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your guide to chicago municipal elections
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Local dependency Mac setup Ubuntu setup
python 3.6 🔗 🔗
PostgreSQL 🔗 🔗
pipenv 🔗 🔗
node 🔗 🔗
yarn 🔗 🔗



  1. Clone repo
  2. Set up postgres database
sudo su - postgres
CREATE USER sample_user WITH PASSWORD 'sample_password';
CREATE DATABASE sample_database WITH OWNER sample_user;
  1. From inside the repo, create .env and add postgres credentials
touch .env
echo "PG_NAME = sample_database
PG_USER = sample_user
PG_PASSWORD = sample_password" >> .env
  1. Install python requirements and activate virtualenv with pipenv sync && pipenv shell
  2. Load initial database:
./ migrate
./ createsuperuser
./ collectstatic
  1. Build frontend with yarn --cwd ./frontend install

~ ~ ~

If you want to match your local db to the production db, here's an alias command to drop into ~/.bash_profile or a similar terminal management file.

alias cvdb='pg_dump chivote > /tmp/chivote.bk.psql; dropdb chivote; ssh -i /path/to/chivote.pem pg_dump chivote > /tmp/chivote.psql; createdb chivote; psql chivote < /tmp/chivote.psql'


Env variables

In production, you need a .env file in the root directory with the following filled out:



## datadesk/django-bakery settings ##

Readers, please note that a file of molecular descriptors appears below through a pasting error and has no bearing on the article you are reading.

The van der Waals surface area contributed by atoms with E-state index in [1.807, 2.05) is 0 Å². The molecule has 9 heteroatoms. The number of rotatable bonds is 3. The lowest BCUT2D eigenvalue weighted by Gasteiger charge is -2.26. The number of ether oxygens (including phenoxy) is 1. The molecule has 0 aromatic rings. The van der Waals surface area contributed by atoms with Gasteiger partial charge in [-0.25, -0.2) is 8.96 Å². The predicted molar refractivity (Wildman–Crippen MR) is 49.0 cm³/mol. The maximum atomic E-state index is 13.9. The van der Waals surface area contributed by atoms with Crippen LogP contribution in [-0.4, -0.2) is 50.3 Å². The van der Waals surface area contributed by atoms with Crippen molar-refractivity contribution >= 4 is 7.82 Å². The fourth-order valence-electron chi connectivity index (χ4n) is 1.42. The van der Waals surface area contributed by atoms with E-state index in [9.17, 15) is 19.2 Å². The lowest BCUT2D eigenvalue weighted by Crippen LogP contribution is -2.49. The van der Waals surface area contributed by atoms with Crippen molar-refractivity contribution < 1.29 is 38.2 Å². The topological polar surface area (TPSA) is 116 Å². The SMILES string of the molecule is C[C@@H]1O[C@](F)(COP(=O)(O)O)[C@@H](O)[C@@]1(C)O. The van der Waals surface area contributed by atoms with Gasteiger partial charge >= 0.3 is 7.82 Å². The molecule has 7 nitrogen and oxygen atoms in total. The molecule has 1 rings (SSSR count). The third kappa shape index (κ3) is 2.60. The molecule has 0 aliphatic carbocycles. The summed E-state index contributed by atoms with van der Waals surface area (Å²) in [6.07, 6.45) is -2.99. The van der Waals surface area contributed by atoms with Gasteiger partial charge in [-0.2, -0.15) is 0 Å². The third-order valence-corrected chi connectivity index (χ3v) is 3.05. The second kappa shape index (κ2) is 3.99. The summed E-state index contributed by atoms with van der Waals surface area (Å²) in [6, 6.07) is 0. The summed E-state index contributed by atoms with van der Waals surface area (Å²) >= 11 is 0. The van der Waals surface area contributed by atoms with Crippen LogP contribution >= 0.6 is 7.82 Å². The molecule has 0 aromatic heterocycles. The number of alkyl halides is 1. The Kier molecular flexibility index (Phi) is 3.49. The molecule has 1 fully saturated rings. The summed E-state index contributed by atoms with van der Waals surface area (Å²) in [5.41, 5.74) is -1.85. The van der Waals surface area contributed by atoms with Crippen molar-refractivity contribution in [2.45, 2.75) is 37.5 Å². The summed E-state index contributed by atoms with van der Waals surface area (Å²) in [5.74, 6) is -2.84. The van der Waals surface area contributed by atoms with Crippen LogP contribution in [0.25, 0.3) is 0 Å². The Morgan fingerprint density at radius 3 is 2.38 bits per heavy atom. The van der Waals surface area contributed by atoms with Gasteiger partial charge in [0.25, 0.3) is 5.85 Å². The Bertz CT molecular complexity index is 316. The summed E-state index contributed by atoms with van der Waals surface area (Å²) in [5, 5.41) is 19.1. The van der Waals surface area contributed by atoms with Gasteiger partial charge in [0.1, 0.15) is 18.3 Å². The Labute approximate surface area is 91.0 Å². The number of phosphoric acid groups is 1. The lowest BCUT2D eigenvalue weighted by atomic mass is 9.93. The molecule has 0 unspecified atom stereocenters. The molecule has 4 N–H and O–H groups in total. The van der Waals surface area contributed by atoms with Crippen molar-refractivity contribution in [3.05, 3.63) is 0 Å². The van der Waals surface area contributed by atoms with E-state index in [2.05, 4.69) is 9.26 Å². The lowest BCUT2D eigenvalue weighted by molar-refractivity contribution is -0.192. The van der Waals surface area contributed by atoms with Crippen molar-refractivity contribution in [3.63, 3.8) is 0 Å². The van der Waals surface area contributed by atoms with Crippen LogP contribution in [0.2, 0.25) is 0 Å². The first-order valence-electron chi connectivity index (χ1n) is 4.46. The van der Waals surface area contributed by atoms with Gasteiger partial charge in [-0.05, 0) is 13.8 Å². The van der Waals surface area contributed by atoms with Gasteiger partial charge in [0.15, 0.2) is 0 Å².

Management commands

Launch dev environment: ./ serve

Launches dev environment at http://localhost:8000/. It simply starts the various servers in one terminal instead of three.

# this is pseudo python describing the task

devCommands = [
    # redis server

    # celery worker
    'celery -A chivote worker -l info',

    # frontend webpack-dev-server w/ hot module replacement
    'yarn --cwd ./frontend start',

    # django-livereload-server, to automatically reload browser on a Django file change
    'python livereload --settings=chivote.settings.local',

    # django server
    'python runserver --settings=chivote.settings.local',

for command in devCommands:
    # do command

Launch production environment: ./ serve --production

Launches production environment at http://localhost:8000/. It simply runs the necessary builders to bake the app out as flat files, then serves those files.

# this is pseudo python describing the task

prodCommands = [
    # frontend production build
    'yarn --cwd ./frontend build',

    # django collectstatic (incl. built frontend)
    'python collectstatic --no-input --settings=chivote.settings.production',

    # django-bakery build
    'python build --settings=chivote.settings.production',

    # django-bakery production server
    'python buildserver --settings=chivote.settings.production',

for command in prodCommands:
    # do command